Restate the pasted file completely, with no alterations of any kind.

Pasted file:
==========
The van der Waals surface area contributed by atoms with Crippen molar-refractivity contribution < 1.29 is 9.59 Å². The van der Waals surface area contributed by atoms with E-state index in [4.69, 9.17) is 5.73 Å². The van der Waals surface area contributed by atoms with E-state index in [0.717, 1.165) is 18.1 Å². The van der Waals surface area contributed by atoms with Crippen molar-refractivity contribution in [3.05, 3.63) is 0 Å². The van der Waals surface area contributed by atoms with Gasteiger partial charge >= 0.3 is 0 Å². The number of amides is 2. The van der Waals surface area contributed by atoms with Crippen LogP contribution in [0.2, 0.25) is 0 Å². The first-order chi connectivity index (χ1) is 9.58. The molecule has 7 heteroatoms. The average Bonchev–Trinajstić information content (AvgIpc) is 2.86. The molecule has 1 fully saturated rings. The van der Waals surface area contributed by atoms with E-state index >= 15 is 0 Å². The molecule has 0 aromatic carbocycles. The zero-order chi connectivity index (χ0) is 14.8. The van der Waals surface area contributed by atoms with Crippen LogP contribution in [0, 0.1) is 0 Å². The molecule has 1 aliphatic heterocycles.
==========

The van der Waals surface area contributed by atoms with Crippen molar-refractivity contribution < 1.29 is 9.59 Å². The van der Waals surface area contributed by atoms with E-state index in [4.69, 9.17) is 5.73 Å². The van der Waals surface area contributed by atoms with E-state index in [0.717, 1.165) is 18.1 Å². The van der Waals surface area contributed by atoms with Crippen molar-refractivity contribution in [3.05, 3.63) is 0 Å². The van der Waals surface area contributed by atoms with Gasteiger partial charge >= 0.3 is 0 Å². The number of amides is 2. The van der Waals surface area contributed by atoms with Crippen LogP contribution in [0.2, 0.25) is 0 Å². The first-order chi connectivity index (χ1) is 9.58. The molecule has 7 heteroatoms. The average Bonchev–Trinajstić information content (AvgIpc) is 2.86. The molecule has 1 fully saturated rings. The van der Waals surface area contributed by atoms with E-state index >= 15 is 0 Å². The molecule has 0 aromatic carbocycles. The zero-order chi connectivity index (χ0) is 14.8. The van der Waals surface area contributed by atoms with Crippen LogP contribution in [0, 0.1) is 0 Å². The molecule has 1 aliphatic heterocycles.